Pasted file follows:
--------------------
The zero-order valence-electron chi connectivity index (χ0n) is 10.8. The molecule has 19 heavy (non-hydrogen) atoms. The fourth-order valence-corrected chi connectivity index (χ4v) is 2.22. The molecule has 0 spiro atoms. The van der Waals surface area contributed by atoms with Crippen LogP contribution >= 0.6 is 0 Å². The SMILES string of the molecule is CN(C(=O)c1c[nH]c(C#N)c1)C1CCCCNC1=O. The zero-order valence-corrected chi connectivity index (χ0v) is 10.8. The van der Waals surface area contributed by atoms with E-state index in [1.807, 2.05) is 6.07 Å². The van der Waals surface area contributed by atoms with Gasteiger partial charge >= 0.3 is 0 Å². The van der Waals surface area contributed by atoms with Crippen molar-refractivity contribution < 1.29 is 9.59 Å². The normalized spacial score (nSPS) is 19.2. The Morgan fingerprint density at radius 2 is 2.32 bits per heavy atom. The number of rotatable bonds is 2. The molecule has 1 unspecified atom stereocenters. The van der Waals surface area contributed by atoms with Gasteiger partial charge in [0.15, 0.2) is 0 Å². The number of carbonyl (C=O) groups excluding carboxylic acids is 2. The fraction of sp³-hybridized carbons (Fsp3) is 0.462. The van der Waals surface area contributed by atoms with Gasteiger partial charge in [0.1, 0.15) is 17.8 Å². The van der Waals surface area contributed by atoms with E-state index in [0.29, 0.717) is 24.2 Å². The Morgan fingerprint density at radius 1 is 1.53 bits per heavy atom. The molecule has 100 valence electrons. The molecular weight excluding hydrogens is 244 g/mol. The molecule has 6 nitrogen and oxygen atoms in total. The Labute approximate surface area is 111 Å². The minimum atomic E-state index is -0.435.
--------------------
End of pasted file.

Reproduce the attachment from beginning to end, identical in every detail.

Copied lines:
The zero-order valence-electron chi connectivity index (χ0n) is 10.8. The molecule has 19 heavy (non-hydrogen) atoms. The fourth-order valence-corrected chi connectivity index (χ4v) is 2.22. The molecule has 0 spiro atoms. The van der Waals surface area contributed by atoms with Crippen LogP contribution >= 0.6 is 0 Å². The SMILES string of the molecule is CN(C(=O)c1c[nH]c(C#N)c1)C1CCCCNC1=O. The zero-order valence-corrected chi connectivity index (χ0v) is 10.8. The van der Waals surface area contributed by atoms with E-state index in [1.807, 2.05) is 6.07 Å². The van der Waals surface area contributed by atoms with Gasteiger partial charge >= 0.3 is 0 Å². The van der Waals surface area contributed by atoms with Crippen molar-refractivity contribution < 1.29 is 9.59 Å². The normalized spacial score (nSPS) is 19.2. The Morgan fingerprint density at radius 2 is 2.32 bits per heavy atom. The number of rotatable bonds is 2. The molecule has 1 unspecified atom stereocenters. The van der Waals surface area contributed by atoms with Gasteiger partial charge in [0.15, 0.2) is 0 Å². The number of carbonyl (C=O) groups excluding carboxylic acids is 2. The fraction of sp³-hybridized carbons (Fsp3) is 0.462. The van der Waals surface area contributed by atoms with Gasteiger partial charge in [0.1, 0.15) is 17.8 Å². The van der Waals surface area contributed by atoms with E-state index in [0.29, 0.717) is 24.2 Å². The Morgan fingerprint density at radius 1 is 1.53 bits per heavy atom. The molecule has 100 valence electrons. The molecular weight excluding hydrogens is 244 g/mol. The molecule has 6 nitrogen and oxygen atoms in total. The Labute approximate surface area is 111 Å². The minimum atomic E-state index is -0.435.